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|Title:||The Impact of Municipal Reporting Requirements on Municipal Officials' Fixed Asset Acquisition Decisions: A Laboratory Experiment (Governmental, Accounting, Depreciation)|
|Author(s):||Carpenter, Frances H.|
|Department / Program:||Accountancy|
|Degree Granting Institution:||University of Illinois at Urbana-Champaign|
|Subject(s):||Business Administration, Accounting|
|Abstract:||The choice of measurement focus has been a long standing controversy in municipal reporting. An assumption implicit in much of this debate is that the degree of efficiency with which municipal resources are allocated is dependent upon the choice of measurement focus. This research explores the assumption that a change in fixed asset reporting, a major issue in the measurement focus debate, will result in a change in municipal officials' decision outcomes.
In the first portion of this research, two means by which financial reporting requirements can affect municipal decisions are identified. First, reporting requirements may have a direct impact on municipal officials' decisions; that is, all other things being equal, a change in reporting requirements will result in a change in municipal decisions. Second, reporting requirements may effect a change in municipal decisions through the external users of financial statements. In this case, labeled an indirect impact, reporting requirements cause external users to change the demands they place on municipal officials. These changed demands, in turn, cause municipal officials to alter their decisions. Accounting investigations, conducted primarily in the private sector, provide little support for the expectation of a direct impact. Somewhat more support can be found in the political science literature for the expectation that municipal officials will change their decisions in response to demands from potential financial statement users.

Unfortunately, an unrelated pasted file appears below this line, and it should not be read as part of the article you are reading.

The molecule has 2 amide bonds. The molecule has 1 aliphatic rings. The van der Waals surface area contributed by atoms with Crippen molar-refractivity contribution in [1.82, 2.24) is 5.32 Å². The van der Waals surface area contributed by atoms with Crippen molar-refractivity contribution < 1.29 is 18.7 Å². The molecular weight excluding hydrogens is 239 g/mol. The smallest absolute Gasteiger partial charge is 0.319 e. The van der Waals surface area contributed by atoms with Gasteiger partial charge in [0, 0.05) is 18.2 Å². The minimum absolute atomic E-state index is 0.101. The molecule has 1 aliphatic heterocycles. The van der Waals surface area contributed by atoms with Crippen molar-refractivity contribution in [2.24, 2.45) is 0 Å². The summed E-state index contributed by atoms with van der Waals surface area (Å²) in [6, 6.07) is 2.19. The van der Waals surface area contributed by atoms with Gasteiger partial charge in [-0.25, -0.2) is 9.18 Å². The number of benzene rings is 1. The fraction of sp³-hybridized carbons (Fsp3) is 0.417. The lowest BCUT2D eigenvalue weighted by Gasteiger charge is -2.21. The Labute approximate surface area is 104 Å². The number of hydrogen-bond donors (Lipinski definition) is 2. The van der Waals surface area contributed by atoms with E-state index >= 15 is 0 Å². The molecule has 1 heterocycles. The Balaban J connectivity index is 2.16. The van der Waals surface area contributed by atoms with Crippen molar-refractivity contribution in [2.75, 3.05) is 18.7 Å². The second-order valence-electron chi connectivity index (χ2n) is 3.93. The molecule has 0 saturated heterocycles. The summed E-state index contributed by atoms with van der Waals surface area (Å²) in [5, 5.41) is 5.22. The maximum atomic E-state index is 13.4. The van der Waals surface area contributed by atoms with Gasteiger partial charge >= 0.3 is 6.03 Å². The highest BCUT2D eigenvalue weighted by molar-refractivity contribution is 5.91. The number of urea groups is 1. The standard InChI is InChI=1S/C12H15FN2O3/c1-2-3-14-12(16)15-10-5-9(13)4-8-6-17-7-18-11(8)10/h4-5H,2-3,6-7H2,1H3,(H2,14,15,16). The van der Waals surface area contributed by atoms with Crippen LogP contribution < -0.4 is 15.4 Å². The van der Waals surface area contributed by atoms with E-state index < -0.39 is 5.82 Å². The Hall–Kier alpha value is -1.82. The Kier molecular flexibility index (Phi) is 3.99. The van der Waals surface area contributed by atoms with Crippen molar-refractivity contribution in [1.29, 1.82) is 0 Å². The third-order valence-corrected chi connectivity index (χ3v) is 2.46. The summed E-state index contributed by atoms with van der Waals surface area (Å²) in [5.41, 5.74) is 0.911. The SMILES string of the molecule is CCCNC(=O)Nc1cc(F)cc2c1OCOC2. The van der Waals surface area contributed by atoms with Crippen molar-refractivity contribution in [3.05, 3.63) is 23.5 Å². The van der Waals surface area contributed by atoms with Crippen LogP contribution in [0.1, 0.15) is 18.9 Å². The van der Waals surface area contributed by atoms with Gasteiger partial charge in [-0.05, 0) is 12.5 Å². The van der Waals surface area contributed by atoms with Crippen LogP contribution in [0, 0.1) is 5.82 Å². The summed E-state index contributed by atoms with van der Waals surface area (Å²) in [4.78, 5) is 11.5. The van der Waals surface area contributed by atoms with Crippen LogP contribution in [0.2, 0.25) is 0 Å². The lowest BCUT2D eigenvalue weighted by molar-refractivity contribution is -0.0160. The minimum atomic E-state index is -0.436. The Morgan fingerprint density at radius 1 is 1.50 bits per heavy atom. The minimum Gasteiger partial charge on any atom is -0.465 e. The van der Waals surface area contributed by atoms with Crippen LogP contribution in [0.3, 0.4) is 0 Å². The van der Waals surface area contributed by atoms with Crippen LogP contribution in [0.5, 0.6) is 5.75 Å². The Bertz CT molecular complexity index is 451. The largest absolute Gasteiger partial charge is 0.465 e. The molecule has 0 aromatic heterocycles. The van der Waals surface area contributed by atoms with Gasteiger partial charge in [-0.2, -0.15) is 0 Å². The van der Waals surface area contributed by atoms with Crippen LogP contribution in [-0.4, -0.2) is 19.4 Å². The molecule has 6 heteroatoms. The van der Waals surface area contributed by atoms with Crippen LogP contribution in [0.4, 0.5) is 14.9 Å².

The second portion of this research is an empirical study of the effects of fixed asset reporting requirements and demands from potential external report users on municipal decisions. Based upon a case instrument, 46 city managers were asked to support one of two municipal vehicles for acquisition. Both reporting requirements and user demands were manipulated across subjects. The decision task involved a tradeoff between immediate and long-term cost savings, thus representing a large number of decisions that, in total, greatly affect the cost of municipal operations.
Three inferences can be drawn from the empirical results. First, the participants tended to minimize long-term costs. Second, the results indicate that the information content of different fixed asset reporting requirements may have caused accounting data to be used differently in the decision task. Finally, although external user demand had no observed effect on the dependent variable measures, participants implied in the reasons for their decisions that the user demand could affect other resource allocation decisions.
Thesis (Ph.D.)--University of Illinois at Urbana-Champaign, 1985.
|Date Available in IDEALS:||2014-12-16|